You’ve heard all of the jokes about marriage. Heather Gray wants you to join her in changing the conversation.
Did you hear the one that says “Marriage is a relationship in which one person is always right and the other is the husband”? Memes like this fill our newsfeeds daily. Making digs about marriage, or our spouses, can be good for a quick laugh and can reduce our tension but we have to be careful. Marriage is hard enough and joking about it, or our spouses, is an incredibly slippery slope.
Misery loves company. That quick one-liner can get us a few “likes” or “retweets” and suddenly, we’re getting attention. That attention starts to feel like validation and encouragement and so we continue. Faster than we realize, the lens through which we are looking at our marriages shifts. Something that started out as a sarcastic one-liner suddenly has us cataloguing what’s missing in our relationships. We start to see what we don’t have. We started listing off unmet needs and petty grievances. Little resentments build and become the filter through which we see our relationships.
Once that filter is on our lens, it’s hard to take off. We confuse the filter for protection. We’re now on guard, aware, and suspicious. There’s vulnerability in taking off that lens and who wants that? Instead, we look at our lives and our marriages with intent to “prove” our new view. We go looking for “evidence”. Trust in our partner and in our relationships may start to deteriorate. We’re no longer team players. We’ve become adversaries and it’s to each his/her own. We use that anger and resentment as permission to stop thinking of the other person and the fire gets fueled and there-in lies the problem. With little provocation, small concerns become larger causes of marital tension.
Lately, I’ve been observing that it is easier for women to get away with the public one-liners than it is for men. I am not at all saying that men don’t make the digs either. I know their sarcastic quips can eat away at relationships, too. They just have a harder time getting away with it. Can you imagine the bashing a husband would get if he complained about coming home to a messy house or a kid whose diaper needed to be changed? Think of the outcry he’d get if he complained about his wife shopping away his hard-earned money. Culturally, it’s still ok for women to say such things for a cheap laugh but men get blasted.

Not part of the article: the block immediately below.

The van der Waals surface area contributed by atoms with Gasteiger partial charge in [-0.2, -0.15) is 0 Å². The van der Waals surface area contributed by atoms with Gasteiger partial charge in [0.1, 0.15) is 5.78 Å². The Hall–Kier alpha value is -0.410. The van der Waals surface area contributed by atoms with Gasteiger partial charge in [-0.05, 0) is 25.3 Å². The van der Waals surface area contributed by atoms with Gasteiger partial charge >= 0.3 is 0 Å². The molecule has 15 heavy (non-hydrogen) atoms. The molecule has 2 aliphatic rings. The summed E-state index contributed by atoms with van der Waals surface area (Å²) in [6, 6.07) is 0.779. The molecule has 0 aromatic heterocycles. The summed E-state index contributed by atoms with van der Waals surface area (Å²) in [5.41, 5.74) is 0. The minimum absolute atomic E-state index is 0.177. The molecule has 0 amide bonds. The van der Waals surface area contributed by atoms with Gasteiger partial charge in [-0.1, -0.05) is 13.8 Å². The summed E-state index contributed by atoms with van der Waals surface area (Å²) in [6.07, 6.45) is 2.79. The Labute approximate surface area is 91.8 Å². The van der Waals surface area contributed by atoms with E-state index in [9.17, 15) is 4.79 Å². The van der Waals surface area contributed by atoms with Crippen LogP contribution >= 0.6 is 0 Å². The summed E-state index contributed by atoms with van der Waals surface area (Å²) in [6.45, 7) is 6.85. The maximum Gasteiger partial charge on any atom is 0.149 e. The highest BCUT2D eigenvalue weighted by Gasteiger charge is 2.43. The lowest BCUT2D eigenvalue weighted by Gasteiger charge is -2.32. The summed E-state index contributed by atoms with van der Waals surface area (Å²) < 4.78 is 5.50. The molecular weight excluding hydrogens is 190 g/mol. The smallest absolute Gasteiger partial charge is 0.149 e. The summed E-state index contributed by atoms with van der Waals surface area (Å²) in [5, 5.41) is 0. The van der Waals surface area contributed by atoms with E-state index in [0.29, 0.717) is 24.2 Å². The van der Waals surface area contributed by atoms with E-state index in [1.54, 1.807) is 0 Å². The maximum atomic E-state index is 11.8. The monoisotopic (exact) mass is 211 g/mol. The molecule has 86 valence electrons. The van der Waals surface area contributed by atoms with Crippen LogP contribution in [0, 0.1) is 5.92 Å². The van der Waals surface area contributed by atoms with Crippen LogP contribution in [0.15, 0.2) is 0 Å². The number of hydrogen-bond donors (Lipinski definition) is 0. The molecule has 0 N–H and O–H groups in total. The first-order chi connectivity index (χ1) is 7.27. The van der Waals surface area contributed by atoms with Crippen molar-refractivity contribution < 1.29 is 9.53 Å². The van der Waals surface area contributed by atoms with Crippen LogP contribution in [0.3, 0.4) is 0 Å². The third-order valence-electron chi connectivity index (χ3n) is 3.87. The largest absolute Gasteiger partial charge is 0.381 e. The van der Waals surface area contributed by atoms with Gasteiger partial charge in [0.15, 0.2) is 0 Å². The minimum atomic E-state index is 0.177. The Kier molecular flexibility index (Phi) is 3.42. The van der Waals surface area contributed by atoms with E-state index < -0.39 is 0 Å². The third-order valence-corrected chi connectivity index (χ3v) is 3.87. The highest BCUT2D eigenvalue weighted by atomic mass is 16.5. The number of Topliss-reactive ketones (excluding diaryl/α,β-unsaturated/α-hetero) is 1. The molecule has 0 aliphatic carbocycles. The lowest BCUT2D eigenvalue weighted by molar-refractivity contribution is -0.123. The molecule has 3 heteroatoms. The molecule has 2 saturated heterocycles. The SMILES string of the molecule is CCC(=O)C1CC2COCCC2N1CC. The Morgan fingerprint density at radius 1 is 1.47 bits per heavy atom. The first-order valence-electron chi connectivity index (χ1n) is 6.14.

This is one of the major reasons why I think husbands get a bad rap. The stereotypes of the uninvolved, beer drinking, sports watching, kid-neglecting husbands are still allowed to float around our newsfeeds. The stereotypes aren’t challenged and silence is perceived as agreement.
I’ve also observed how hard it is for others to respect when a husband has been praised or when marriage is talked about in a positive light. Those comments get quickly shut down, dismissed, or belittled. I mentioned in passing to someone just last week that I was looking forward to my husband’s vacation so that we could have time together without the stress of clock-watching. The response I got was one that I often get: “Just give it time. You’ve only been married for four years. You’ll get sick of each other soon enough. Then, you’ll be counting down until he goes back to work.”
I don’t know why this person felt the need to rain on my parade but I do know it can be hard to hear when other people are happy in their marriages. Hearing someone praised, loved, or respected forces us to look at ourselves and sometimes we see what’s lacking. It’s easier to mock the positivity we see in others than face the changes we may need to make, ourselves.
The Good Men Project is changing how we talk about marriage. It’s not easy having the tough talks. Busting stereotypes doesn’t happen overnight. Those one-liners are much easier.
However, change will be happening here. Want to join the conversation by submitting a piece? Pitch us your idea and join the GMP writing team. Are you in a marriage with a same sex partner? We’d love to add your voice and your experiences to the conversation about marriage. The old stereotypes of Mars and Venus have certainly shifted and we want your story here.
I look forward to the conversations to come.